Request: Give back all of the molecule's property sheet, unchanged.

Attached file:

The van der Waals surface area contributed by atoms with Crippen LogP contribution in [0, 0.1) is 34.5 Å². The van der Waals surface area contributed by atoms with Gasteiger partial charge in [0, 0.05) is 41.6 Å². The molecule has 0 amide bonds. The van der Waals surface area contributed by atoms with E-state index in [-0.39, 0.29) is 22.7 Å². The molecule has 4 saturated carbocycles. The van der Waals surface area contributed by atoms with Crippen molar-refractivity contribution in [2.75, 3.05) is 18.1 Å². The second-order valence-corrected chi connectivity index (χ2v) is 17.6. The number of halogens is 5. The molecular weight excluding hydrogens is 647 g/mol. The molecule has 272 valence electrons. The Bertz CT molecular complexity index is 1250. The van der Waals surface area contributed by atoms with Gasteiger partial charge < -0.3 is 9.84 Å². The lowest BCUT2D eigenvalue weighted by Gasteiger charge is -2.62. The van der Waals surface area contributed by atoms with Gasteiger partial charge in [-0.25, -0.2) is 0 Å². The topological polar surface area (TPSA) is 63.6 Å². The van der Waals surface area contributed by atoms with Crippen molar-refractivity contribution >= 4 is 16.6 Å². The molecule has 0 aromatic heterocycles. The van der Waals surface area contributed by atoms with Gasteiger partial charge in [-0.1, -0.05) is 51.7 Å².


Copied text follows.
The van der Waals surface area contributed by atoms with Crippen LogP contribution in [0, 0.1) is 34.5 Å². The van der Waals surface area contributed by atoms with Gasteiger partial charge in [0, 0.05) is 41.6 Å². The molecule has 0 amide bonds. The van der Waals surface area contributed by atoms with E-state index in [-0.39, 0.29) is 22.7 Å². The molecule has 4 saturated carbocycles. The van der Waals surface area contributed by atoms with Crippen molar-refractivity contribution in [2.75, 3.05) is 18.1 Å². The second-order valence-corrected chi connectivity index (χ2v) is 17.6. The number of halogens is 5. The molecular weight excluding hydrogens is 647 g/mol. The molecule has 272 valence electrons. The Bertz CT molecular complexity index is 1250. The van der Waals surface area contributed by atoms with Gasteiger partial charge < -0.3 is 9.84 Å². The lowest BCUT2D eigenvalue weighted by Gasteiger charge is -2.62. The van der Waals surface area contributed by atoms with Gasteiger partial charge in [-0.25, -0.2) is 0 Å². The topological polar surface area (TPSA) is 63.6 Å². The van der Waals surface area contributed by atoms with Crippen molar-refractivity contribution >= 4 is 16.6 Å². The molecule has 0 aromatic heterocycles. The van der Waals surface area contributed by atoms with Gasteiger partial charge in [-0.1, -0.05) is 51.7 Å².